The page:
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Thursday, August 30, 2007

Who’s Really More Viable?

posted by on August 30 at 13:40 PM

I hear a lot from Democrats about how Hillary Clinton is the most viable general election candidate—the one who can actually beat Romney, Giuliani, or Thompson.

Perhaps. But earlier this week, a local Edwards fan sent me this recent Rasmussen poll, which showed Edwards beating the leading Republicans by a larger margin than any other Democrat. However:

While he generally outperforms other Democrats in general election match-ups against Republicans, Edwards remains mired in third place in the race for the Democratic Presidential nomination.

RSS icon Comments


We need a civil war.

Posted by Mr. Poe | August 30, 2007 1:47 PM

frankly, mr poe, i'm tired of being civil.

Posted by infrequent | August 30, 2007 1:55 PM

That's because Democrats are paying attention, and have come to the conclusion that Edwards is the Democratic George W. Bush.

Republicans were desperate to nominate someone electable, and look where that got us--8 years of the worst president ever.

Democrats should learn from that mistake and nominate the best man to be president, not the man that should get elected.

D'ya think Republicans regret nominating Bush? I'm thinking yes.

Posted by Seth | August 30, 2007 2:06 PM

; )

Posted by Mr. Poe | August 30, 2007 2:08 PM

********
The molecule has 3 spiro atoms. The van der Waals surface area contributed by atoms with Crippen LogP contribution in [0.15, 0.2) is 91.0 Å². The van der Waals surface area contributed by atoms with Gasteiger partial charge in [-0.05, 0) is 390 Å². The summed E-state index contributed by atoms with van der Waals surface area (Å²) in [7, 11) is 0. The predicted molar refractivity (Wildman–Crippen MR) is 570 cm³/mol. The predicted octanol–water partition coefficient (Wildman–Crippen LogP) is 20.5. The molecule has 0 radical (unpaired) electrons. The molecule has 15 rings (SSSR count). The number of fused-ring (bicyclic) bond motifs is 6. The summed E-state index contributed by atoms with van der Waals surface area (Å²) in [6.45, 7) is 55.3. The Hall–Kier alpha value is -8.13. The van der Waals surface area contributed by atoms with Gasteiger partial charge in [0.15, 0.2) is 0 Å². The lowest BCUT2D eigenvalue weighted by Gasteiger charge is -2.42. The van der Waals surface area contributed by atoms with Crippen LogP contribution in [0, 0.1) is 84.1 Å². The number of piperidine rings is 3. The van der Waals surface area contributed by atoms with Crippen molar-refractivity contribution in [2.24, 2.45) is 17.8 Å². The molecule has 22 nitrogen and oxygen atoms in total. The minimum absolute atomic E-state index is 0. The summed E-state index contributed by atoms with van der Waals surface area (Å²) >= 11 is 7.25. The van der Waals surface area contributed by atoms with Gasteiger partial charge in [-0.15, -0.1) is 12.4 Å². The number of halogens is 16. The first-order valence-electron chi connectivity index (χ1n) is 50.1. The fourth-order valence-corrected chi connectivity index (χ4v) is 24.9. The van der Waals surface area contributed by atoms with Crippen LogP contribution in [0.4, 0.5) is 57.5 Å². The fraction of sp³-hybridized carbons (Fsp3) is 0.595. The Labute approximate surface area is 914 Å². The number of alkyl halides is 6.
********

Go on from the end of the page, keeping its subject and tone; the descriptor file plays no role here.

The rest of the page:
Fuck this. Kerry ended up getting nominated because he was "the electable one". Too bad nobody realized he had the personality of a potato.

November 2004 = Coyote Morning for the Democrats.

Posted by Mahtli69 | August 30, 2007 2:27 PM

I wouldn't vote for Edwards because I think he's electable, I would vote for him because I agree with the majority of his positions - far more than Clinton or Obama. I don't know who I'm voting for yet, but I still like Edwards, and it has nothing to do with how I think he'd do against Romney or whoever. How is he supposed to be like Bush, anyway?

Posted by Levislade | August 30, 2007 2:33 PM

but do the republicans regret wining the white house?

Posted by infrequent | August 30, 2007 2:35 PM

Or woman, Seth.

Anyway, this has always been a problem in elections, both local and national. In the primary, the candidate that appeals the most to their party base usually wins the primary. Then they have to try to appeal to the entire electorate in the general election. That is why Washington state ended up in 1988 with Pat Robertson winning the Republican primary and Jesse Jackson winning the Democratic primary. Neither candidate had any hope of actually winning a general election, but both managed to appeal enough to their base in WA to win the primary here.

This gets repeated on a local level too. Remember your own favorite underdog Hugh Foskett last year? Sure, it was a joke campaign. Yet he still managed to get through to the general election. More seriously, anyone remember Ellen Craswell? Complete nutcase winger that won the WA governor republican primary in 1996, but had no chance of winning the general election.

I actually think this process of primary and general elections is partly responsible for fostering some of the bitter partisanship we are now facing. It rewards populist extremists from both parties in the primaries. It is more difficult for a centrist to win a primary.